Tuesday, August 14, 2018
Business

Money tips from 'Thrift Shop' rapper Macklemore

Millionaire musician Macklemore is a great example of how smart business habits, unconventional approaches and thriftiness can really pay off, particularly when other factors align.

"Macklemore's rise to fame was a perfect storm," said Julian Cordero, an entertainment lawyer in New York. "While Macklemore is very talented and appeals to different cultures, the direction of the music industry allowed him to propel himself into fame. An artist that can generate a buzz via social media can bypass the music label and offer music directly to the consumer. … (But) you do still have to be talented, and Macklemore is."

Ben Haggerty, also known as Macklemore, was born on June 19, 1983, in Seattle. By middle school, Haggerty was composing and penning his own songs. The star has taken a frugal, unconventional and smart approach to business and money, earning a net worth of $18 million along the way. Here's how:

CHOOSE AN UNCONVENTIONAL PATH TO WEALTH

Macklemore and fellow musician Ryan Lewis made a fortune in the music industry together by not following convention. The pair refused to succumb to the allure of a big record label and self-produced their own first album, The Heist. Between 2009 and 2011, the duo released self-produced singles and mixtapes onto iTunes and social media outlets. On the West Coast, according to Celebrity Net Worth, they established a small cult following by playing any venue they could.

When they released The Heist, the album sold almost 80,000 copies within a week and has sold over 1.2 million since then. The duo did it all without signing a record deal with a major label.

REINVEST IN YOURSELF REGULARLY

Macklemore formed his own company, Macklemore LLC, and released The Heist using his own skill and technology savvy. Miller beer's use of the song Can't Hold Us in a European commercial provided the artist with some much needed financing. And instead of splurging, Macklemore and Lewis sensibly poured 100 percent of the money from Miller into producing The Heist and a video for Thrift Shop, according to Celebrity Net Worth.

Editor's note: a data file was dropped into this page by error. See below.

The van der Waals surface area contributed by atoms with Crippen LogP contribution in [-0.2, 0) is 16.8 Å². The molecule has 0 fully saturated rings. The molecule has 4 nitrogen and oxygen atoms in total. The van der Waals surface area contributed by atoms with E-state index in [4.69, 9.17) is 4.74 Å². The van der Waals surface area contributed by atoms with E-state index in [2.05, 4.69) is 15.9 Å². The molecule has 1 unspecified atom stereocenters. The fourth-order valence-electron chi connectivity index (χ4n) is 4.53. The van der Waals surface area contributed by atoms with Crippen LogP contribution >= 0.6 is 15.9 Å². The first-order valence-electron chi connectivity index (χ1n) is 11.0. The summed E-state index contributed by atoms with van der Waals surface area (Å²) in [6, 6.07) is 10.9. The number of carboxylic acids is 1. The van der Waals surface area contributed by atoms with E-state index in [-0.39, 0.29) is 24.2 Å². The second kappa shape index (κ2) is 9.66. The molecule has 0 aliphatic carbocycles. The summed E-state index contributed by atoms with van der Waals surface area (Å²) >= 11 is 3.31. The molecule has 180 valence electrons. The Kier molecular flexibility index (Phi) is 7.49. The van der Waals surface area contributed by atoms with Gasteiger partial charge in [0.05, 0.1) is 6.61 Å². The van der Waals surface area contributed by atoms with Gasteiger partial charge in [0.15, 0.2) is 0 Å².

"We're constantly putting money back into the product," Macklemore told the Seattle Times. "Whether that's buying a thousand T-shirts for shows, a new microphone, renting a van.''

BUILD PARTNERSHIPS

Later on, Macklemore and Lewis realized that they needed help distributing albums, a role that a traditional record conglomerate would have performed but at significant cost. Instead, they wisely partnered with the Alternative Distribution Alliance, which ships records for a fee but doesn't take any of the profits from album sales.

DON'T LET SETBACKS DERAIL YOU

Substance abuse was a problem for Macklemore and in 2008 he sought rehab to overcome his addiction to OxyContin. He recovered, and his subsequent collaboration with Lewis paid off when the duo's first studio-produced album was released in October 2012. The Heist was quickly No. 1 on the iTunes charts and No. 2 on the Billboard charts.

WORK HARD

Early on, Macklemore worked at a youth correctional facility as a security guard and at the Seattle zoo, according to Celebrity Net Worth, and he has conveyed his work ethic in novel ways. He follows the theory Malcolm Gladwell detailed in his bestselling book Outliers. In it, Gladwell states that to become expert at anything, be it golfing or playing guitar, 10,000 hours of practice is required; success takes lots of hard work.

The first song on The Heist is called Ten Thousand Hours.

GET THRIFTY

Early on, record companies rejected Macklemore and Lewis. This forced the pair to find ways to release and market their music independently. Moreover, in addition to creating unique songs, the duo design and sell their own shirts and other merchandise to save more money.

USE SOCIAL MEDIA

Macklemore and Lewis built a strong fan base by posting on Facebook, Twitter, YouTube and Tumblr.

PLAN FOR THE FUTURE AND SAVE MONEY

Macklemore and Lewis have recently begun working with a manager and a booking agency. Macklemore told the Seattle Times they're "starting to think about the next six months, nine months, a year down the road, whereas, before, it was making moves to get weed within the next hour."

The duo's income is mainly from iTunes; a check comes in every 45 days. Songs are sold for $1, and the pair make 60 to 70 cents per song, which they split. Macklemore tours are another source of revenue, as are their T-shirts and merchandise.

Plus, Macklemore actually does shop at thrift stores. "You know, I love thrift shopping," he told Celeste Headlee of NPR.

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